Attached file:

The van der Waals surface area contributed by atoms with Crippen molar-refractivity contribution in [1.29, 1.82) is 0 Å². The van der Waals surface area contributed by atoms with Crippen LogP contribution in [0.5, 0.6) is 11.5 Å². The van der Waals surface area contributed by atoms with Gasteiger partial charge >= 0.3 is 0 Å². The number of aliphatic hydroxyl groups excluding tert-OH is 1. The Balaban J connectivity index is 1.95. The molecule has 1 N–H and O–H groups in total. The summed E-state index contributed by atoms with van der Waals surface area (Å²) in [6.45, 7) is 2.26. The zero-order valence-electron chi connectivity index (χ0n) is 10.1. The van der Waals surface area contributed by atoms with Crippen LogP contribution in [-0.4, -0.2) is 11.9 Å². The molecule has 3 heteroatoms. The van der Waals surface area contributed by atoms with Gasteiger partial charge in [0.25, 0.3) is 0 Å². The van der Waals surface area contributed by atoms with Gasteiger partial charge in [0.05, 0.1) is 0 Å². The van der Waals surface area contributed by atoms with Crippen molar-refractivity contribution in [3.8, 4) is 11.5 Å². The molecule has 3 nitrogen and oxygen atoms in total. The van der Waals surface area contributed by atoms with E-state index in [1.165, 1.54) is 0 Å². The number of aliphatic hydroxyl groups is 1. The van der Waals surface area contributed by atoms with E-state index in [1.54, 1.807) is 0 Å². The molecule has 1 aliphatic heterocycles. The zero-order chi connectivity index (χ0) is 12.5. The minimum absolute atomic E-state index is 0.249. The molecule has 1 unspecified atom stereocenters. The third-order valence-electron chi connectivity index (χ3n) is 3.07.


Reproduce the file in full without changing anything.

The van der Waals surface area contributed by atoms with Crippen molar-refractivity contribution in [1.29, 1.82) is 0 Å². The van der Waals surface area contributed by atoms with Crippen LogP contribution in [0.5, 0.6) is 11.5 Å². The van der Waals surface area contributed by atoms with Gasteiger partial charge >= 0.3 is 0 Å². The number of aliphatic hydroxyl groups excluding tert-OH is 1. The Balaban J connectivity index is 1.95. The molecule has 1 N–H and O–H groups in total. The summed E-state index contributed by atoms with van der Waals surface area (Å²) in [6.45, 7) is 2.26. The zero-order valence-electron chi connectivity index (χ0n) is 10.1. The van der Waals surface area contributed by atoms with Crippen LogP contribution in [-0.4, -0.2) is 11.9 Å². The molecule has 3 heteroatoms. The van der Waals surface area contributed by atoms with Gasteiger partial charge in [0.25, 0.3) is 0 Å². The van der Waals surface area contributed by atoms with Gasteiger partial charge in [0.05, 0.1) is 0 Å². The van der Waals surface area contributed by atoms with Crippen molar-refractivity contribution in [3.8, 4) is 11.5 Å². The molecule has 3 nitrogen and oxygen atoms in total. The van der Waals surface area contributed by atoms with E-state index in [1.165, 1.54) is 0 Å². The number of aliphatic hydroxyl groups is 1. The van der Waals surface area contributed by atoms with E-state index in [1.54, 1.807) is 0 Å². The molecule has 1 aliphatic heterocycles. The zero-order chi connectivity index (χ0) is 12.5. The minimum absolute atomic E-state index is 0.249. The molecule has 1 unspecified atom stereocenters. The third-order valence-electron chi connectivity index (χ3n) is 3.07.